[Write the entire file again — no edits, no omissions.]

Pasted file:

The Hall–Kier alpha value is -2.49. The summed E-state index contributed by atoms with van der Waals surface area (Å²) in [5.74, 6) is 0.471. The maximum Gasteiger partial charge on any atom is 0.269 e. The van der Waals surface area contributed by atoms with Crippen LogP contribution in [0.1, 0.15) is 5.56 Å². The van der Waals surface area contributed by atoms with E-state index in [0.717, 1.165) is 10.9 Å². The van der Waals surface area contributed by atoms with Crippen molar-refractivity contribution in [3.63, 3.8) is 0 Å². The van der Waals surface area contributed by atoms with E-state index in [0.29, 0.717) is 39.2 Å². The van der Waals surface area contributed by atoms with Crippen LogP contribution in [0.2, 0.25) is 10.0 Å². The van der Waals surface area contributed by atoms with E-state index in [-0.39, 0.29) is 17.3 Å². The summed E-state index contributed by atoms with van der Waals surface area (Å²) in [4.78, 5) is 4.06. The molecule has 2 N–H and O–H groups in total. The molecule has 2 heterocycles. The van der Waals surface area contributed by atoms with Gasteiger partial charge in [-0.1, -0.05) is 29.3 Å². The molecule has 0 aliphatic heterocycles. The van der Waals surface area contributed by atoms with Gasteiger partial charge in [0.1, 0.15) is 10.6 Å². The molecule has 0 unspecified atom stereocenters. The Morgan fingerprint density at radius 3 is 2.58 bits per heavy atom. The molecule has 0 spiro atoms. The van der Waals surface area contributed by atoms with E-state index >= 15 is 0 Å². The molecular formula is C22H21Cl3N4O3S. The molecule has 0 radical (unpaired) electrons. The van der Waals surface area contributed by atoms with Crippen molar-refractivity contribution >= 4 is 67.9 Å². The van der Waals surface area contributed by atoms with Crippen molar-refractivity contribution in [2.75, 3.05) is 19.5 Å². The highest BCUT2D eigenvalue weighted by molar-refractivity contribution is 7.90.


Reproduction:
The Hall–Kier alpha value is -2.49. The summed E-state index contributed by atoms with van der Waals surface area (Å²) in [5.74, 6) is 0.471. The maximum Gasteiger partial charge on any atom is 0.269 e. The van der Waals surface area contributed by atoms with Crippen LogP contribution in [0.1, 0.15) is 5.56 Å². The van der Waals surface area contributed by atoms with E-state index in [0.717, 1.165) is 10.9 Å². The van der Waals surface area contributed by atoms with Crippen molar-refractivity contribution in [3.63, 3.8) is 0 Å². The van der Waals surface area contributed by atoms with E-state index in [0.29, 0.717) is 39.2 Å². The van der Waals surface area contributed by atoms with Crippen LogP contribution in [0.2, 0.25) is 10.0 Å². The van der Waals surface area contributed by atoms with E-state index in [-0.39, 0.29) is 17.3 Å². The summed E-state index contributed by atoms with van der Waals surface area (Å²) in [4.78, 5) is 4.06. The molecule has 2 N–H and O–H groups in total. The molecule has 2 heterocycles. The van der Waals surface area contributed by atoms with Gasteiger partial charge in [-0.1, -0.05) is 29.3 Å². The molecule has 0 aliphatic heterocycles. The van der Waals surface area contributed by atoms with Gasteiger partial charge in [0.1, 0.15) is 10.6 Å². The molecule has 0 unspecified atom stereocenters. The Morgan fingerprint density at radius 3 is 2.58 bits per heavy atom. The molecule has 0 spiro atoms. The van der Waals surface area contributed by atoms with E-state index >= 15 is 0 Å². The molecular formula is C22H21Cl3N4O3S. The molecule has 0 radical (unpaired) electrons. The van der Waals surface area contributed by atoms with Crippen molar-refractivity contribution >= 4 is 67.9 Å². The van der Waals surface area contributed by atoms with Crippen molar-refractivity contribution in [2.75, 3.05) is 19.5 Å². The highest BCUT2D eigenvalue weighted by molar-refractivity contribution is 7.90.